The U.S. government is preparing to purchase large supplies of a cancer vaccine the FDA approved in August in an effort to stem the deadly flu surge that has already killed more than 300 Americans.
Health and Human Services announced Tuesday it plans to purchase 5.4 million doses of liquid drug CoVID-19, which is made by Portola Pharmaceuticals and licensed by the FDA in August. The FDA has approved the use of CoVID-19 in adults with breast cancer.
CoVID-19 (known by the code name TC-5214) has been given the green light as an alternative for other types of cancer patients who cannot be immunized with other existing vaccine programs that are not yet approved.
“I am concerned by the deaths of those hospitalized due to the complications of the flu, and I thank the Department of Health and Human Services and [Centers for Disease Control and Prevention] for their hard work to prevent this from happening again,” Sen. Susan Collins (R-Maine) said in a statement. “We need to ensure as many Americans as possible have access to the most effective and efficient vaccine available to fight this harmful illness.”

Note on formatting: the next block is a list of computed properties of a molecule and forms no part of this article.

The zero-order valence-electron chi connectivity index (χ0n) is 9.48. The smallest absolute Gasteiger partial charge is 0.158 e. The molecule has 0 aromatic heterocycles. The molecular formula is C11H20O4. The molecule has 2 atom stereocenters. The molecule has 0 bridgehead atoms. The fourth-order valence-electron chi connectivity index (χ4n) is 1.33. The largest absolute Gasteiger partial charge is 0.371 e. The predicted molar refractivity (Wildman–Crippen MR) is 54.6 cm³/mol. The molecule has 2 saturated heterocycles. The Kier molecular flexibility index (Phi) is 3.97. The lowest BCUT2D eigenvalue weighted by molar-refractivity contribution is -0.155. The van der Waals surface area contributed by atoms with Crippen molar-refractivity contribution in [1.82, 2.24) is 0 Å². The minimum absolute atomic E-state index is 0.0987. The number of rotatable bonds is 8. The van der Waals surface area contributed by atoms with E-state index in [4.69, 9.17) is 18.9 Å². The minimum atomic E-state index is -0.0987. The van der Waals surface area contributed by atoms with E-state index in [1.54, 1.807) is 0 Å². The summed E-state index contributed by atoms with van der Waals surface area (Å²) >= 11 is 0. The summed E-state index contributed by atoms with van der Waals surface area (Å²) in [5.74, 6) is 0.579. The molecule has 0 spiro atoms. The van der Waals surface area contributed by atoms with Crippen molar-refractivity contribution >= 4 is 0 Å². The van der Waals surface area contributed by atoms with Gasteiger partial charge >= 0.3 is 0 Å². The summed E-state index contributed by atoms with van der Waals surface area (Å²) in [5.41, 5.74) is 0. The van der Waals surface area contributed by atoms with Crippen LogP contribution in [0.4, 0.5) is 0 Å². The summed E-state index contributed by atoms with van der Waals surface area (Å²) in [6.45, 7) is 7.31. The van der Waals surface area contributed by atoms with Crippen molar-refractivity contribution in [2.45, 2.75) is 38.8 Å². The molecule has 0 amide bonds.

Collins voted for the 2018 reauthorization of the Pediatric Infectious Disease Vaccine (PIDV) Act, which includes funding for CoVID-19 and a broad expansion of the agency’s role in the flu fight.
“It is essential for the federal government to prevent deaths from the flu through the purchase of liquid cancer vaccines developed specifically for use in the H1N1 strain of influenza, which has been responsible for over 300 deaths this flu season,” Collins said in a statement.
The CDC’s new report on flu cases released this week showed an especially dangerous outbreak of the flu in Puerto Rico and the U.S. Virgin Islands this season, which is now showing up throughout the United States. The CDC warned, however, that while it’s early, the current state of the flu is reminiscent of what we saw during the 2010-2011 flu season, when 6,178 people died across the country.